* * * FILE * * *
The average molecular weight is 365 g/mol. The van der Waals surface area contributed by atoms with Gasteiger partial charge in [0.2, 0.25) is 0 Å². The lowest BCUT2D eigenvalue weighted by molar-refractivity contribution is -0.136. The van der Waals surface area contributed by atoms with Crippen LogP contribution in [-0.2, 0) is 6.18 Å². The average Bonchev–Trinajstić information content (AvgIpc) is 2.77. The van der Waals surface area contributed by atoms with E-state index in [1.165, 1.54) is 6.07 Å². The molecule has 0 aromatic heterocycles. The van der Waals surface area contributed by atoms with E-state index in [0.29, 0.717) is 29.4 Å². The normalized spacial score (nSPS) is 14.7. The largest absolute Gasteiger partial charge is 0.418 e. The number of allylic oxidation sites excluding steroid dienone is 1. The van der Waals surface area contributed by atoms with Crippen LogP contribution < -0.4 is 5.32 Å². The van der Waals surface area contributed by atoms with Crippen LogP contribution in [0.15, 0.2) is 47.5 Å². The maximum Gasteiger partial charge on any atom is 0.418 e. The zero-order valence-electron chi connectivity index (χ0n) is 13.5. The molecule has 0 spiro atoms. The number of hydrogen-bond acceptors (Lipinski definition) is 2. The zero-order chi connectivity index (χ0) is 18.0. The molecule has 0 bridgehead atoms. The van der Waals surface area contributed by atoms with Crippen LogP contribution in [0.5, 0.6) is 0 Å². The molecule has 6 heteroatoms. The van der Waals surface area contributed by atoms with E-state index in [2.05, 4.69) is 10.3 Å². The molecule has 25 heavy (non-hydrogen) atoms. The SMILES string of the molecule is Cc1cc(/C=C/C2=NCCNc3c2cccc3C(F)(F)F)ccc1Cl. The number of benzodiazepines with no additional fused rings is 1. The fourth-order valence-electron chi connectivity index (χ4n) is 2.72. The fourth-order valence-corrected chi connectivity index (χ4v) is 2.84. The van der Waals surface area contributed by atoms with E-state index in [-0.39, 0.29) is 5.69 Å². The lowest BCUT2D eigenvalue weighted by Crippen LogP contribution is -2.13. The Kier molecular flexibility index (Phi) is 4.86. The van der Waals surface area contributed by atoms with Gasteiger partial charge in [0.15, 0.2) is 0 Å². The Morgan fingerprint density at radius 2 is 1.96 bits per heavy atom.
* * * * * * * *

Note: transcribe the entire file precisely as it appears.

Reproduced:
The average molecular weight is 365 g/mol. The van der Waals surface area contributed by atoms with Gasteiger partial charge in [0.2, 0.25) is 0 Å². The lowest BCUT2D eigenvalue weighted by molar-refractivity contribution is -0.136. The van der Waals surface area contributed by atoms with Crippen LogP contribution in [-0.2, 0) is 6.18 Å². The average Bonchev–Trinajstić information content (AvgIpc) is 2.77. The van der Waals surface area contributed by atoms with E-state index in [1.165, 1.54) is 6.07 Å². The molecule has 0 aromatic heterocycles. The van der Waals surface area contributed by atoms with E-state index in [0.29, 0.717) is 29.4 Å². The normalized spacial score (nSPS) is 14.7. The largest absolute Gasteiger partial charge is 0.418 e. The number of allylic oxidation sites excluding steroid dienone is 1. The van der Waals surface area contributed by atoms with Crippen LogP contribution < -0.4 is 5.32 Å². The van der Waals surface area contributed by atoms with Crippen LogP contribution in [0.15, 0.2) is 47.5 Å². The maximum Gasteiger partial charge on any atom is 0.418 e. The zero-order valence-electron chi connectivity index (χ0n) is 13.5. The molecule has 0 spiro atoms. The number of hydrogen-bond acceptors (Lipinski definition) is 2. The zero-order chi connectivity index (χ0) is 18.0. The molecule has 0 bridgehead atoms. The van der Waals surface area contributed by atoms with Crippen LogP contribution in [0.5, 0.6) is 0 Å². The molecule has 6 heteroatoms. The van der Waals surface area contributed by atoms with E-state index in [2.05, 4.69) is 10.3 Å². The molecule has 25 heavy (non-hydrogen) atoms. The SMILES string of the molecule is Cc1cc(/C=C/C2=NCCNc3c2cccc3C(F)(F)F)ccc1Cl. The number of benzodiazepines with no additional fused rings is 1. The fourth-order valence-electron chi connectivity index (χ4n) is 2.72. The fourth-order valence-corrected chi connectivity index (χ4v) is 2.84. The van der Waals surface area contributed by atoms with E-state index in [-0.39, 0.29) is 5.69 Å². The lowest BCUT2D eigenvalue weighted by Crippen LogP contribution is -2.13. The Kier molecular flexibility index (Phi) is 4.86. The van der Waals surface area contributed by atoms with Gasteiger partial charge in [0.15, 0.2) is 0 Å². The Morgan fingerprint density at radius 2 is 1.96 bits per heavy atom.